• onDestroy - Not guaranteed to be called by the Android platform.

Add statically



To use your new fragment, you can statically add it to an XML layout. In this case the android:name attribute points to the corresponding class as demonstrated by the following code snippet.

Using this scenario makes sense in case you have different static layout files for different device configurations.
Screen Shot 2016-02-23 at 15.58.01

Add Dynamically



The FragmentManager which can be accessed in the activity via the getFragmentManager() method allows you to add, remove and replace fragments in the layout of your activity.

The modifications must be performed in a transaction via the FragmentTransaction class.

FrameLayout placeholder in the layout file is typically used to hold fragments that are dynamically swapped in/out.
Screen Shot 2016-02-21 at 12.58.29

Use the FragmentManager to replace the container with a fragment.
Screen Shot 2016-02-21 at 13.01.11

A new fragment replaces an existing fragment in this container.

If you want to add the transaction to the backstack of Android, you use the addToBackStack() method. This will add the action to the history stack of the activity, i.e., this will allow to revert the Fragment changes via the back button.

Check if a fragment is present in the layout



To check if the fragment is part of your layout you can use the FragmentManager.isInLayout().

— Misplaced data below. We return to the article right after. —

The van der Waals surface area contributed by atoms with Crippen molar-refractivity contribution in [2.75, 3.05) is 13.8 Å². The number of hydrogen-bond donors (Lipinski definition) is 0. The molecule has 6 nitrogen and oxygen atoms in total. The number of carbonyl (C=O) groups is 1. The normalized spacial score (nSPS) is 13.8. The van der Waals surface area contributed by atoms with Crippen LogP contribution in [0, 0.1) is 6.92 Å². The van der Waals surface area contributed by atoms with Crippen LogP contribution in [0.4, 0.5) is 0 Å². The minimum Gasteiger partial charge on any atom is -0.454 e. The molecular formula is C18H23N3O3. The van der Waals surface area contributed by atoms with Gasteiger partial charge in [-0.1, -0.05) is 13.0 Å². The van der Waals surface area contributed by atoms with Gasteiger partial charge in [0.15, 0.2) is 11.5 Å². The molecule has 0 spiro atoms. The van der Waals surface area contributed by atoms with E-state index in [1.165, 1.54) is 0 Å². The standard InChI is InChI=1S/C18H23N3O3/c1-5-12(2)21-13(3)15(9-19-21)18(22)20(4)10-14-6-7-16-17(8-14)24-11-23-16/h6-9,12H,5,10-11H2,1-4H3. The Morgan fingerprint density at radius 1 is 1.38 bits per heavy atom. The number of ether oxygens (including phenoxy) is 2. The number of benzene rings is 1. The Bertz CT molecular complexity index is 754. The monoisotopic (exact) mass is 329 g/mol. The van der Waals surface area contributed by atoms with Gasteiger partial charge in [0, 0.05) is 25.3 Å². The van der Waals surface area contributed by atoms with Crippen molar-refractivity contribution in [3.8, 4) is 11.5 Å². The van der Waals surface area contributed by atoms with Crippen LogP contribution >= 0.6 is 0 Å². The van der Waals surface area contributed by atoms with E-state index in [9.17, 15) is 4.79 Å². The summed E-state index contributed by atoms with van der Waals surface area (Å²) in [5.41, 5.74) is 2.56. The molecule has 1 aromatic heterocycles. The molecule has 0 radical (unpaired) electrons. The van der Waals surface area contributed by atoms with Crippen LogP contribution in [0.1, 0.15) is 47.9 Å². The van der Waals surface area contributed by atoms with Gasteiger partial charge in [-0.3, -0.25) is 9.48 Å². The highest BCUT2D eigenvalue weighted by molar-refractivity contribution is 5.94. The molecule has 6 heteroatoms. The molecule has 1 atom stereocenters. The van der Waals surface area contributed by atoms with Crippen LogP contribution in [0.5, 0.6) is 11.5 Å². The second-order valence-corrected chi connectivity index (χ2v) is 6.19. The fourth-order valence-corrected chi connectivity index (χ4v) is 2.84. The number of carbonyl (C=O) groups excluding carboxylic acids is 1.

As the logic in the activity depends on the scenario (single/multi pane), you typically write a check after setting the layout in the activity to check the mode. There are several approaches to perform this. One way is to define a configuration file in the values resource folder of you project with a key-value pair defaulting to false and additional configuration files for the different configurations setting this value to true.

For example this is a possible  values/config.xml configuration file.

<resources>
    <item type="bool" name="dual_pane">false</item>
</resources> 



The values-land/config.xml configuration file with a different value.

<resources>
    <item type="bool" name="dual_pane">true</item>
</resources> 



In your code you can access the state via:

getResources().getBoolean(R.bool.dual_pane);



FragmentTransaction



FragmentTransaction is used to manage transitions of fragments into and out of activities.  Fragments are added to and removed from hosting activities within the bounds of a transaction.  Each transaction may optionally be added to the back stack.

During a fragment transaction you can define animations which should be used based on the Property Animation API via the setCustomAnimations() method.

You can also use several standard animations provided by Android via the setTransition() method call. These are defined via the constants starting with FragmentTransaction.TRANSIT_FRAGMENT_*.

Both methods allow you to define an entry animation and an existing animation.

Background processing



Fragments can be used without defining a user interface.

To implement a headless fragment, return null from the onCreateView() method of your fragment.

Headless fragments are typically used to encapsulate some state across configuration changes or for a background processing task. For this purpose you would set your headless fragment to be retained. A retained fragment is not destroyed during configuration changes.
xretainedfragmentlifecyle10.png.pagespeed.ic.7-q2ddz2ze

Work on Lab7